Make a Plan
Pre-designate a safe place to take shelter
in case a tornado warning is issued. Such
places include: a basement, an interior room
(bathroom or closet) or a hallway on the
lowest possible level of the building.
as low as possible to the floor with knees
bent, facing down; and cover your head with
your hands, fingers locked behind head.)
Designate a meeting place for family members
(in case members get separated during the
Regularly practice drills with your family.
Be familiar with the different types of
weather warnings and watches the National
Weather Service might issue:
means conditions are favorable for the
development of tornadoes in and close to
the watch area. This watch is normally
issued well in advance of the actual
occurrence of severe weather. During
the watch, people should review tornado
safety rules and be prepared to move to
a safe place if threatening weather
means a tornado is indicated by radar or
has been sighted by spotters. People in
the affected area should seek safe
Know the signs of a tornado:
Weather forecasting science is not perfect and some
tornadoes do occur without a warning. There is no
substitute for staying alert to the sky. Besides an
obviously visible tornado, here are some things to
look and listen for:
Strong, persistent rotation in the cloud base.
Whirling dust or debris on the ground under a cloud base --
tornadoes sometimes have no funnel!
Hail or heavy rain followed by either dead calm or a fast, intense
wind shift. Many tornadoes are wrapped in heavy
precipitation and can't be seen.
During the day or night - Loud, continuous roar or rumble, which
doesn't fade in a few seconds like thunder does.
During the night - Small, bright, blue-green to white flashes at
ground level near a thunderstorm (as opposed to
silvery lightning up in the clouds). These mean
power lines are being snapped by very strong wind,
maybe a tornado.
During the night - Persistent lowering from the cloud base,
illuminated or silhouetted by lightning --
especially if it is on the ground or there is a
blue-green-white power flash underneath.
During a Tornado:
Move to a pre-designated safe place, such as a
basement, an interior room (bathroom or closet)
or a hallway on the lowest level
bath tub may offer partial protection.
Stay away from windows.
Brace yourself under a sturdy piece of
furniture, such as a workbench or heavy table.
Even in an interior room, you should cover
yourself with some sort of thick padding
(mattress, blankets, etc.) to protect against
falling debris in case the roof and ceiling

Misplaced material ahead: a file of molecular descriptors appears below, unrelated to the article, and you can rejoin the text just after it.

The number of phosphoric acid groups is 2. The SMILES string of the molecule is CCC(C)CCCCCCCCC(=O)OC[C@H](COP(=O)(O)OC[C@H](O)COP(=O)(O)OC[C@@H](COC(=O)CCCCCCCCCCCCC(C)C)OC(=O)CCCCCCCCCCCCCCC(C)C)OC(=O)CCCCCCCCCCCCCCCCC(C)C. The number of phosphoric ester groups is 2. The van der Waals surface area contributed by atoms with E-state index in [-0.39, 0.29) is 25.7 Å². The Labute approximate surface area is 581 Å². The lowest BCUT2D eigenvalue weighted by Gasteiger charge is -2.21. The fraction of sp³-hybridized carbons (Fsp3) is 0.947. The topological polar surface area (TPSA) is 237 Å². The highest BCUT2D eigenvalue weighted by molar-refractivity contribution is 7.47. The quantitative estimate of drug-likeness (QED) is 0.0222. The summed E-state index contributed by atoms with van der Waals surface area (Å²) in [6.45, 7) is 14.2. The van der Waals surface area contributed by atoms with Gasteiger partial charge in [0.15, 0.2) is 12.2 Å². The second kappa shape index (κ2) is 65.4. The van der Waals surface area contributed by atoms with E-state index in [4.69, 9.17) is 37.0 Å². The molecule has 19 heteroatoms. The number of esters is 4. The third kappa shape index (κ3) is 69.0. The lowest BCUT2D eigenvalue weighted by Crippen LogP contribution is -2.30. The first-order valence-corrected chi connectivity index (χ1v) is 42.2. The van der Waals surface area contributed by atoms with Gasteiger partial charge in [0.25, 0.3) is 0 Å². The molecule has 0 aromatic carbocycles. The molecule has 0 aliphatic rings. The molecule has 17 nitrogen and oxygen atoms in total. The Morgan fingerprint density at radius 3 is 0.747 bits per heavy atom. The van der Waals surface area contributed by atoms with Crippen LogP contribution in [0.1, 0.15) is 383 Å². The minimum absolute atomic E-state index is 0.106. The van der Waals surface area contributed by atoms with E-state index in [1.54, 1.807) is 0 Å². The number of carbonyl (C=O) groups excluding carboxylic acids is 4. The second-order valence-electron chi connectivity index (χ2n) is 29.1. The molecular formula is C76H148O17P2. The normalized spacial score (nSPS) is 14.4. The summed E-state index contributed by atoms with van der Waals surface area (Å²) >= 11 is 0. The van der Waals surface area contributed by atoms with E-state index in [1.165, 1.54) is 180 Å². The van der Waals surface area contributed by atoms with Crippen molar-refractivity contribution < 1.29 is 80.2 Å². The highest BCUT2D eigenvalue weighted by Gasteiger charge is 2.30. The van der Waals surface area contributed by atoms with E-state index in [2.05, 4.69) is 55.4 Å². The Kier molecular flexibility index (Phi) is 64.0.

(Crouch as low as possible to the floor with
knees bent, facing down; and cover your head
with your hands).
Know where very heavy objects rest on the floor
above (pianos, refrigerators, waterbeds, etc.)
and do not go under them. They may fall down
through a weakened floor and crush you.
Listen to the TV or radio for updated weather
information and instructions.
In a mobile home:
Get out! Even if your home is tied down, you are
probably safer outside, even if the only
alternative is to seek shelter in the open. Most
tornadoes can destroy even tied-down mobile
homes; and it is best not to play the low odds
that yours will make it. If there is a sturdy
permanent building within easy running distance,
seek shelter there. Otherwise, lie flat on low
ground away from your home, protecting your
head. If possible, use open ground away from
trees and cars, which can be blown onto you.
In a car or truck:
Vehicles are extremely dangerous in a tornado.
If the tornado is visible, far away, and the
traffic is light, you may be able to drive out
of its path by moving at right angles to the
tornado. Otherwise, park the car as quickly and
safely as possible -- out of the traffic lanes.
Get out and seek shelter in a sturdy building.
Avoid seeking shelter under bridges, which can
create deadly traffic hazards while offering
little protection against flying debris.
In the open outdoors:
If possible, seek shelter in a sturdy building.
If not, lie flat and face-down on low ground or
in a ditch, protecting the back of your head
with your arms and hands. Get as far away from
trees and cars as you can because they may be
blown onto you in a tornado.